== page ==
Thursday, May 3, 2007

For Ladies Only. . . Okay, You Guys Can Look, Too!

Maybe Alex Cord is embarrassed by his beefcake image, but......geez, I couldn't resist. I must be the most ardent fan of this rodeo-rider turned actor (next to his lovely wife, Susannah, I'm sure). I was a fan of Alex's since I can remember. Gored by a bull at the age of 19, Alex was flat on his back and began reading to pass the time. He read plays and acted the parts in his head. That was it.

Alex was chosen for the lead role in the 1966 remake of the movie Stagecoach. I really can't compare the two movies--they're just different. For one thing, Alex smolders. One couldn't help but love John Wayne, but he was a different kind of Western man. Alex was smoky, passionate, unpredictable, irresistible. When introduced to his costar Ann-Margaret, everyone expected spontaneous combustion between the two, but Alex was rather cool. In an interview shortly after he explained why:
"The kind of girl who seems to impress every other man manages to leave me cold," he said. "I don't go for actresses -- they're too self-centered. The raving beauties like Ann-Margret and Elizabeth Taylor don't raise my pulse. They're too studied. They're great for other men, but I don't go for calculated beauty of studied sex. And that's usually what you get with an actress. Her whole life revolves around her face, the way her hair is done and the clothes she wears. They all look alike. Also, they're always looking around, when you take them out, to see if anyone's noticing them. Hollywood actresses are so determined to get there that, notwithstanding their beauty, they have a certain masculinity. They crowd a guy out."I'm attracted to very feminine girls," Alex went on, "the kind of girl who looks as though she needs help getting across the street. I like a girl who is not conventionally pretty, who doesn't think of herself all the time. That leaves out actresses in my personal life."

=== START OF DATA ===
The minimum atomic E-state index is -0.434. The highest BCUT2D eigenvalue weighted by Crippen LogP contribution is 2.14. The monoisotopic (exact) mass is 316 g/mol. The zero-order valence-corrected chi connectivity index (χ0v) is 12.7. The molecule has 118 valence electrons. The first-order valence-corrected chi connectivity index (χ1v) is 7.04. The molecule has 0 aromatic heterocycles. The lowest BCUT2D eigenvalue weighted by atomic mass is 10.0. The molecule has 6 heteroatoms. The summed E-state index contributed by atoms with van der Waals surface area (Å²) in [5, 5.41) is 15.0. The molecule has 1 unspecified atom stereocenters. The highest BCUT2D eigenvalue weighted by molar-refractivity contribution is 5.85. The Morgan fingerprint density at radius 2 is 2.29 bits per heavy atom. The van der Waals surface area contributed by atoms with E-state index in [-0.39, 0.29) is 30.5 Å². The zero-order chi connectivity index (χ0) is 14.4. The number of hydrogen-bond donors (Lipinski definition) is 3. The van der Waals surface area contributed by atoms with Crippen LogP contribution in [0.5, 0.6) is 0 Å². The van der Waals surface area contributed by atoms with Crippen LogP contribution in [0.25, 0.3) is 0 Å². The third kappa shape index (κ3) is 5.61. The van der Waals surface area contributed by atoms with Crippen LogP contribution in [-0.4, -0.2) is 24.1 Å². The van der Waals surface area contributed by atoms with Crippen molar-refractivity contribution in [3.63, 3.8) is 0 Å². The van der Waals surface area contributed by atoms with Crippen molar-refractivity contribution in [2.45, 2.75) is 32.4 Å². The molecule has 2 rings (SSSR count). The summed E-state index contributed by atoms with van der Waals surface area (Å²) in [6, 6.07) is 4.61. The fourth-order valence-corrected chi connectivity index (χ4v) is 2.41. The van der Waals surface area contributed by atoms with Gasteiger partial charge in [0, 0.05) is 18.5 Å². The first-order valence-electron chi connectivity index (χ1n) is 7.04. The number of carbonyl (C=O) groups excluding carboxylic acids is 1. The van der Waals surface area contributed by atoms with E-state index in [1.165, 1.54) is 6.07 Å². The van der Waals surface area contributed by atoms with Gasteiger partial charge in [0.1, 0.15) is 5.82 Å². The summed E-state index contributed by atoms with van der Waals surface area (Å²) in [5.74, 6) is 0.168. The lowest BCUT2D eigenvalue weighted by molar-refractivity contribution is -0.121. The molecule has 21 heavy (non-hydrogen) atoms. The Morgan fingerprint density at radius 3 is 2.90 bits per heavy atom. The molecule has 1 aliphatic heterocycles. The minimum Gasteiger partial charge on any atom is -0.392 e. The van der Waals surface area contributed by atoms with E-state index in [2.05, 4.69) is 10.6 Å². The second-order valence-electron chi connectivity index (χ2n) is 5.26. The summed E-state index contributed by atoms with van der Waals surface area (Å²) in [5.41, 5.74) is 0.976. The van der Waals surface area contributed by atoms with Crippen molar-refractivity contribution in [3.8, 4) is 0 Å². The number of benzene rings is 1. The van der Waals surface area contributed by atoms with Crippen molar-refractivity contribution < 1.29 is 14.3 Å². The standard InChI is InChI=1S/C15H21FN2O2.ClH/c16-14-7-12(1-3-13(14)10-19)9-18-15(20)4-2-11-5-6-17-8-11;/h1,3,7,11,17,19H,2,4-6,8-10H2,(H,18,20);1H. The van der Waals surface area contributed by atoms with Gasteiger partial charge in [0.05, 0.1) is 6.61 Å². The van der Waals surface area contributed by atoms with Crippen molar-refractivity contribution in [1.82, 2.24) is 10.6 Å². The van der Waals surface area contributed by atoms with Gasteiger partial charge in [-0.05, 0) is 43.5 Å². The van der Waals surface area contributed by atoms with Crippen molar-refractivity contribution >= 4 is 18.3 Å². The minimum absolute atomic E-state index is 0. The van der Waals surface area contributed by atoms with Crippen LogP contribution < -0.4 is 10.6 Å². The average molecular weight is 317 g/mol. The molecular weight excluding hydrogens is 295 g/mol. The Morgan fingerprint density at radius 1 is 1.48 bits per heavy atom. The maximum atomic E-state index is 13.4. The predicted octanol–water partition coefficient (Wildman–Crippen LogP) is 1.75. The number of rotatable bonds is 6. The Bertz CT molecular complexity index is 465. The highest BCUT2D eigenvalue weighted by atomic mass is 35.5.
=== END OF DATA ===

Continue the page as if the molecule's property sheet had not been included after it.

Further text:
He's a fine actor. I forced Tom to sit through A Minute to Pray, A Second to Die (left), starring Alex. Tom really loved it. I told him so. It's a dark, intriguing movie. Rent it. Alex also guest-starred on nearly every TV Western ever made so watch the credits.

Other fans may recall Alex on "Airwolf," where in my opinion, he was way hotter than Jan Michael Vincent. In 2002, Alex remarried, a beautiful young woman who loves horses as much as he does and they appear to be living happily ever after on their ranch. He also has another career as an author. Oh my, if I keep talking I'll swoon. Happy Birthday, Alex. All the best from a legion of fans!

Stonewall-The South's Terrible Swift Sword

This new special publication by the Weider History Group is a MUST have. If you were illiterate you could buy it for the images alone. In fact, I am framing page 9 as we speak and hanging it over my desk in a place of honor. Historians such as John W. Bowers, Bud Robertson, Daniel Sutherland, Peter Carmichael, Jack Davis, and a host of others offer insight into various aspects of Old Jack's career. The editors have done a fine job putting together this publication. To order, click on
(You do know it's a law now that if you discuss the Civil War you have to interview Jack Davis.)

Last Words

While cutting wood one day, a log hit Doc Watson's shin and he let out an expletive. His daddy said, "Boy, a man without a temper ain't worth a plug nickel; but a man with a temper that doesn't hold it is worth less."

From the Legacy CD--Doc Watson and David Holt

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